The Poisonwood Bible by Barbara Kingsolver
My rating: 5 of 5 stars
I had heard many times over what a wonderful book this was and it lived up to every word and more. Told by a mother and her 4 daughters, it chronicles their time spent as missionaries in the Congo, beginning in 1959 and the subsequent courses their lives follow after the experience.
Just the idea of a baptist minister from Georgia moving his wife and 4 girls to post-colonial Africa in 1959 is enough to catch your attention and it never stops there. Each character tells parts of the story from her point of view, complete with different manners of speach, gramatical, spelling and pronunciation errors and varying degrees of thought, caring and knowledge.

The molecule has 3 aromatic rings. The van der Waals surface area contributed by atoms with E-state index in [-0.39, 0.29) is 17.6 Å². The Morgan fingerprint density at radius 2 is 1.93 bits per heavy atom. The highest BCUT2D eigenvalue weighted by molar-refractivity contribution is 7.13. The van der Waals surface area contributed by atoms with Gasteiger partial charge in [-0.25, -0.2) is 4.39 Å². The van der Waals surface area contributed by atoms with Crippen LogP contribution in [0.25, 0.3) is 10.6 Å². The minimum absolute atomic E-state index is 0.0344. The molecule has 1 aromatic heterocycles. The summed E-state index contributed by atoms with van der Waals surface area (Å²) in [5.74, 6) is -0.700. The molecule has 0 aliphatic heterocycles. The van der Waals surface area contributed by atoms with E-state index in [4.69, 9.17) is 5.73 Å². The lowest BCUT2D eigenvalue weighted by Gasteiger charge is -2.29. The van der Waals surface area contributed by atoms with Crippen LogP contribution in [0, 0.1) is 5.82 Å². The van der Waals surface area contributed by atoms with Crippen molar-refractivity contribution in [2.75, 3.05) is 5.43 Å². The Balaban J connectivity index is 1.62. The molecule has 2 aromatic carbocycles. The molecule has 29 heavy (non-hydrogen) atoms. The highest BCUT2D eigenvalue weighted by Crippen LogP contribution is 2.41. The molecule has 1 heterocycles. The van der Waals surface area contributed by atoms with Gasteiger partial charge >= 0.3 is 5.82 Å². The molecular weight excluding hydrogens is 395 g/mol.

The differences in the characters, and how well they develop and share their lives with us, is the key to this book. Rachel is the oldest, and the most materialistic of the bunch. Leah and Adah are twins who could not be more different: Adah is the underdog, the disabled child, who is free with her thoughts because no one acknowledges that she has them while Leah is the model child, following in her father's theological path and must learn from her experiences to be free to think. Ruth Ann is the baby, the always impressionable youngest who is smart as a whip and quite impressioning herself. Together this group of girls brings you to a world that you could never imagine, and honestly don't want to. You love some, you hate some, you are indifferent to some, but everyone you meet throughough this story is memorable enough that you can at look back and know at least how you felt about them.
View all my reviews